I was only four years old when "Titanic" was first released in theatres on December 19, 1997. As you might expect, a story about young love wrapped in an epic historical disaster is not exactly compelling to a four year old. Nor does such a movie that has eleven Academy Awards and was once the highest grossing movie of all time entice a four year old. So for the next fifteen years, I continued on in a state of ignorance about "Titanic" the motion picture. But on Thursday night, that finally changed.
He did not forget. He continually checked the showtimes, and saw that Thursday night would be the movie's last showing in IMAX 3D before "The Avengers" began playing at our local theatre. So we bought tickets online, headed for the theatre, and I begrudgingly began a three hour journey into the lives of Jack, Rose, and some other rich a-holes.
I was certainly impressed. The movie did not feel like it was three hours long, and I think that's a testament to the compelling nature of the film's final hour. Sure the movie is slow in the beginning, and from there it's just a lot of upper class douchebags treating Jack Dawson like crap, but once the ship hits the iceberg, the movie is a non-stop thrill ride until the very end. "Survivor" alum Rob Cesternino recently podcasted about the film and I think fairly accurately claimed that if you start watching the movie on television at any point after the ship hits the iceberg, it's next to impossible to not simply watch the movie to its conclusion at that point.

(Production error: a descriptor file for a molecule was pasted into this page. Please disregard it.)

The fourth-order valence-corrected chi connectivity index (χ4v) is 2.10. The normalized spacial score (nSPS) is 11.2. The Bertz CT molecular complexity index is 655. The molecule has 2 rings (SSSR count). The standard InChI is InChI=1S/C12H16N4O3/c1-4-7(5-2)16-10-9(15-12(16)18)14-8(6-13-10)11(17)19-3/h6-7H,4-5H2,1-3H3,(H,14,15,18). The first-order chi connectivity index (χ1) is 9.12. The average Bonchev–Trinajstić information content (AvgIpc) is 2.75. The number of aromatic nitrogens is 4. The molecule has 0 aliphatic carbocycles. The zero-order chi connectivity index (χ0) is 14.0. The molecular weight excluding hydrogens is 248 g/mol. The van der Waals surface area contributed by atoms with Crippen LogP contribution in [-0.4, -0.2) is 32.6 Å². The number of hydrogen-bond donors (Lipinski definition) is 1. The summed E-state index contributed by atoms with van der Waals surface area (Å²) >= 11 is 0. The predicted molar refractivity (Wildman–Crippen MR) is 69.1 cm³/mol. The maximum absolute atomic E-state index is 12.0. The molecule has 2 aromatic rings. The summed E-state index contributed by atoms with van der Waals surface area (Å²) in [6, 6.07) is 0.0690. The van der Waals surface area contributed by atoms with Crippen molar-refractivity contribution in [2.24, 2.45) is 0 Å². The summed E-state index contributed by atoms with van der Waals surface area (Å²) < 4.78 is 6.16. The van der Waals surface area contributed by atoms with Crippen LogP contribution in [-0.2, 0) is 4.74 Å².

As for the 3D...well, you'd be asking the wrong person. I'd never seen the movie before. That being said though, the 3D didn't seem to add a lot. There's not three dimensional action sequences where waves crash at you or anything like that. Maybe it was just the curved IMAX screens, but all the 3D really seemed to do was push the backs of people being talked to in front of the screen and as a result make the picture look like a paper cut out. But hey, the rerelease made a few hundred million more dollars for James Cameron, so I'm willing to bet the conversion was worth it.
All in all, it's an experience I enjoyed and probably one that very rightly should have been experienced for the first time in a movie theatre, as cinematic classics have meant to be enjoyed for years. If there was a movie I'd be willing to watch for three hours, it would probably be this one. And yet oddly enough, the only thing I hold against seeing "The Hunger Games" in the theatres is its running time of two hours and twenty-two minutes. Perhaps a trip to Panem is overdue - or maybe I'll just wait fifteen years and see it in its rerelease commemorating the 100th Hunger Games.
I also don't think I'll ever be able to forget my experience walking out of the theatre, and what I realized had happened while we were inside watching the movie. It was a glimmering moment of realization that this world is a special place, perfectly fit for those with senses of humour and irony.
It had rained.